In this wide-ranging interview, veteran educational campaigner Gus John  draws connections between initiatives currently pursued by three government departments (education; children and families; culture, media and sport), and lays out what the government has in store for anti-racism, particularly Black Lives Matter.
Liz Fekete: The Coalition of Anti-Racist Educators and the Black Educators Alliance are challenging the DfE’s new guidance on the teaching of relationships and sex education (RHSE). While much has been said already about the implications of the guidance for any organisation deemed ‘anti-capitalist’, there are also disturbing implications for anti-racism teaching in schools. We really wanted to have your take on this, but also on the growing momentum around school exclusions, and the way that the government, and other vested interests, are pushing back.
Gus John: Let’s take the second issue first. Coincidentally, IRR published its excellent report by Jessica Perera on How Black working-class youth are criminalised and excluded in the English school system in the same week that the BBC focused upon the work of Kiran Gill and ‘The Difference’ in its magazine programme ‘The Spark’ (BBC Sounds). In 2017, Gill authored an Institute for Public Policy Research (IPPR) report on school exclusions which Jessica describes in IRR’s report as an attempt to legitimise and rebrand the PRU [Pupil Referral Unit] sector. Quite clearly, Gill, who wants to expand and professionalise the sector, opposes the perspectives of people like you and we in the Communities Empowerment Network (CEN), who would like to see all children kept within mainstream education and have their diverse and often complex needs met there. Gill says she does not believe in ‘Nil Exclusions’ as exclusions are a ‘necessary management tool’. There is a danger, however, that her approach could be seen as helping to institutionalise the two-tier schooling system and equipping those who run PRUs and other alternative provision to do so better and enhance the life chances and career prospects of excluded students. This approach, by implication, appears to have no problem with schools’ ‘zero tolerance’ policies and exclusion practices, even though Gill gives many examples of events in children’s lives that might trigger bad behaviour and she is focused on helping schools to better spot and respond appropriately to such events.
Liz Fekete: But this isn’t just a matter of the views of Kiran Gill is it, isn’t there now a huge market in Alternative Provision?
Gus John: Indeed – and we need to look at the source. In 2008, the Department for Children, Schools and Families (DCSF) committed itself in a White Paper, Back on Track: A strategy for modernising alternative provision for young people, to ‘transform the quality of alternative education for those who are excluded from, or who for some other reason are unable to attend school’. It allocated £26.5 million to fund twelve innovative pilot projects ‘to develop best practice and encourage greater diversity in alternative provision’. That money was not used to ensure that mainstream schools could provide appropriate levels of educational support to meet the needs of children who might otherwise be excluded. Those of us who studied that White Paper had cause to ‘smell a rat’ when the government emphasised its intention to encourage greater diversity in alternative provision.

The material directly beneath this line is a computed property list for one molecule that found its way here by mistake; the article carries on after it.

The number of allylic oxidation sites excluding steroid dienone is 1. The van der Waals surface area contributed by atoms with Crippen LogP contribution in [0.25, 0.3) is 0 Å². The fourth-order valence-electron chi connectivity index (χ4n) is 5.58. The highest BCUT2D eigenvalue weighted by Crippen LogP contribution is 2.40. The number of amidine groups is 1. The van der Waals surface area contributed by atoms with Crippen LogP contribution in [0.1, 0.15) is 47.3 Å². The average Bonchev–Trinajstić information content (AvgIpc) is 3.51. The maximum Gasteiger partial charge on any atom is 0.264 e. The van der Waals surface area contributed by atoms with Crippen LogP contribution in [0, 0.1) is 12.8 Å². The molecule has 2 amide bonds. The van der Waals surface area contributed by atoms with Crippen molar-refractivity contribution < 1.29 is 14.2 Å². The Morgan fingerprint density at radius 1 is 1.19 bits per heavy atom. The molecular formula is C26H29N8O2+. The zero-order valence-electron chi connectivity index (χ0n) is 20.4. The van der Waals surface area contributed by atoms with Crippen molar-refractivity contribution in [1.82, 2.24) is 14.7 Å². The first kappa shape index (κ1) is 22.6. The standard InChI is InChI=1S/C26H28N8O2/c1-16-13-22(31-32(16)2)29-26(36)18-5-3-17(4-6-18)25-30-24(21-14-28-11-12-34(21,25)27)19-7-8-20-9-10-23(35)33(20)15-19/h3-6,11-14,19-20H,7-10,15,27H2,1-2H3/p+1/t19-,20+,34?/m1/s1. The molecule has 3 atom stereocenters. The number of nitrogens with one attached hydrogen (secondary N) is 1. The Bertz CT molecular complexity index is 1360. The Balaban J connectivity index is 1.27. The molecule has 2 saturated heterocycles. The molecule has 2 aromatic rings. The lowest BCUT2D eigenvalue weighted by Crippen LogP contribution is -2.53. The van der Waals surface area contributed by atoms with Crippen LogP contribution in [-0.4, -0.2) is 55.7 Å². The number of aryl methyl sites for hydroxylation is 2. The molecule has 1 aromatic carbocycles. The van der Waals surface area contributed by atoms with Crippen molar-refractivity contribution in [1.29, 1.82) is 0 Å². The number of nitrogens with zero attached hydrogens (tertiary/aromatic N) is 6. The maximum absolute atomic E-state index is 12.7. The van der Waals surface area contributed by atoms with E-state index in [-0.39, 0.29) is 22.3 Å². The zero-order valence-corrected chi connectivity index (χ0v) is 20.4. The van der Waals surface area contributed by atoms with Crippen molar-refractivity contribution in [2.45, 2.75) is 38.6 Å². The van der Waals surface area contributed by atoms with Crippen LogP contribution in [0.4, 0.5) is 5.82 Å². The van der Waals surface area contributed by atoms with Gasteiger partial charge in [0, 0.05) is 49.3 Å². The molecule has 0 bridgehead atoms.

The government was anticipating a huge spike in the number of excluded students as a consequence of its academy expansion programme and its encouragement to schools to adopt a ‘zero tolerance’ approach to disruption. ‘Encouraging greater diversity’ was therefore effectively a less crude way of describing the process of opening up alternative provision to ‘the market’ and encouraging all sorts of providers to enter that market and help contain young people excluded from school and those who typically voted with their feet and resisted schooling for any number of reasons.
Liz Fekete: But this all seems so reminiscent of Prevent, where those of us campaigning against its obvious harms have been obstructed by ‘experts’ and ‘practitioners’ who have a material investment in the expansion of counter-radicalisation policies?
Gus John: Alternative education provision is now a lucrative industry and a staple in the schooling and education market. Those making such provision are not held to their legal requirement to comply with the Public Sector Equality Duty of the Equality Act 2010. And if one were to conduct extensive qualitative research among young offenders in young offender institutions (YOI), one would find ample evidence to demonstrate that for far too many young people the alternative provision was little more than the ante-chamber to the YOI. When one considers the ethnic and social class profile of those most excluded from school, those disproportionately represented in YOIs and the prison system generally, of those with the greatest child and adolescent mental health challenges, there can be no question that there is an ethnic penalty that is structurally imposed on that section of the population pretty much from birth.